Array of tuples or struct of arrays for classification?

I'm implementing a search algorithm, and I want to show the results from most relevant to least relevant. I have an array of profiles from which I want to get an OrderedSet of the profiles' IDs, in order of relevance. My classifications, from most relevant to least relevant, are:

  • completeMatch
  • firstWordMatch
  • notFirstWordMatch
  • firstWordContains
  • notFirstWordContains
  • socialContains

I can call profiles.reduce(into: // Intermediate model) { ... } on the profiles to do this. However, I'm wondering what my intermediate model, which I would then convert into the OrderedSet of profile IDs, should be:

  • An array of tuples composed of the profile ID and the classification as an enum:
enum SearchResult: Int {
    case completeMatch = 0
    case firstWordMatch = 1
    case notFirstWordMatch = 2
    case firstWordContains = 3
    case notFirstWordContains = 4
    case socialContains = 5
}

let results: [(Profile.ID, SearchResult)] = profiles
                .reduce(into: [(SentProfile.ID, SearchResult)]()) { /* ... */ }

searchResults: OrderedSet<Profile.ID> = .init(
    results
        .sorted { lhs, rhs in
            let (_, lhsClassification) = lhs
            let (_, rhsClassification) = rhs
            return lhsClassification.rawValue < rhsClassification.rawValue
        }
        .map { profileID, _ in profileID }
)
  • Or a struct of each classification as independent ordered sets:
struct SearchResult {
    var completeMatch: OrderedSet<SentProfile.ID> = []
    var firstWordMatch: OrderedSet<SentProfile.ID> = []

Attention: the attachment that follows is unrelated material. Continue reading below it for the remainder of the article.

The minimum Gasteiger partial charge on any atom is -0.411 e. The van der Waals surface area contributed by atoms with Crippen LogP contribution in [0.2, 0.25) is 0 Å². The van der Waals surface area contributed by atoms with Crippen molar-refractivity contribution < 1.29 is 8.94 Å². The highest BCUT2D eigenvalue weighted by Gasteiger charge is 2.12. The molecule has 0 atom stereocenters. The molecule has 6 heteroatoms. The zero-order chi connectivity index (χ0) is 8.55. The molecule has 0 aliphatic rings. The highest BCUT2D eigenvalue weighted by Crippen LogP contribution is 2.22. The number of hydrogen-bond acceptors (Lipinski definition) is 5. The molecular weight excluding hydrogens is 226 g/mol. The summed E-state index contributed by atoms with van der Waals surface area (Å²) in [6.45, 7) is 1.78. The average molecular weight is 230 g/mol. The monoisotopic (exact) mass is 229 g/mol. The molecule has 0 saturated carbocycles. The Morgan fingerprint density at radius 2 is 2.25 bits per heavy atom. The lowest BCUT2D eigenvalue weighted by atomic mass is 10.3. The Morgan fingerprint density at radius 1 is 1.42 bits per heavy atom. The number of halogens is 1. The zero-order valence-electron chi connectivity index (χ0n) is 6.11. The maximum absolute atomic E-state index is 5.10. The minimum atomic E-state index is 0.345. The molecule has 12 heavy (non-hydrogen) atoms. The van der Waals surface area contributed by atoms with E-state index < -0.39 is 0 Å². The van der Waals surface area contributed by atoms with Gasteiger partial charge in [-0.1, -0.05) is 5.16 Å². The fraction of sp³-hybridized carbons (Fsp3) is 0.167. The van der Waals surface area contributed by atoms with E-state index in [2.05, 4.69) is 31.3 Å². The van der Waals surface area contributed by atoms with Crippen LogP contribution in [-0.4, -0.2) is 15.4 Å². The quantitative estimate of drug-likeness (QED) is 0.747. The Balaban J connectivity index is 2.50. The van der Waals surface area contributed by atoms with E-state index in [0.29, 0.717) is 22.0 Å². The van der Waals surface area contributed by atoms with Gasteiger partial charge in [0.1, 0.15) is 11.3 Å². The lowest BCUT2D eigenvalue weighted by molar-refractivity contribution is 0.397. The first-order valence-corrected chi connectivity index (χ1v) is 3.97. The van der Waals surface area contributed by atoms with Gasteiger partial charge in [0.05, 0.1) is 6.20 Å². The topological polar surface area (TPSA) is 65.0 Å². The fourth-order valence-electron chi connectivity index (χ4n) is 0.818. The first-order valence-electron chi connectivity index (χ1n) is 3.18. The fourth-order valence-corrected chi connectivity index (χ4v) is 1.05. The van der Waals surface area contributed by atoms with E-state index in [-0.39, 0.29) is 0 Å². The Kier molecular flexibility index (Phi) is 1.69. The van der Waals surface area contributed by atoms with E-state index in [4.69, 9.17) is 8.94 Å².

var notFirstWordMatch: OrderedSet<SentProfile.ID> = []
    var firstWordContains: OrderedSet<SentProfile.ID> = []
    var notFirstWordContains: OrderedSet<SentProfile.ID> = []
    var socialContains: OrderedSet<SentProfile.ID> = []
    
    func joined() -> OrderedSet<SentProfile.ID> {
        return completeMatch
            .union(completeMatch)
            .union(firstWordMatch)
            .union(notFirstWordMatch)
            .union(firstWordContains)
            .union(notFirstWordContains)
            .union(socialContains)
    }
}

let results: SearchResult = profiles
                .reduce(into: SearchResult()) { /* ... */ }

searchResults = searchResults.joined()

My main concern is time complexity, and I can't quite seem to decide which is better between the two.

From a purely theoretical standpoint, the above case is O(n log n) (bound by the sorting step), while the below case is O(n) (assuming that you append to each of the OrderedSets, not prepending to them).

But I believe that you can reduce the first example to O(n) time as well if you essentially combine the approaches and first place the IDs into designated arrays (one per SearchResult enum case) and then join them into a set as you do in the second example — because there's no reason for you to do a comparison-based sort. There's also no reason for you to ensure uniqueness during the matching pass, as you put the results into a single set later on anyways, so re-hashing the same thing twice will just cost more unnecessary CPU time than simply appending to an array.

The best scenario is, of course, if you can ensure the uniqueness of your IDs prior to handing them off to the algorithm (which really should be possible because they are, well, IDs and if you're getting them from a database, it should already be able to maintain uniqueness) — then you need no sets — and thus time spent on hashing — at all.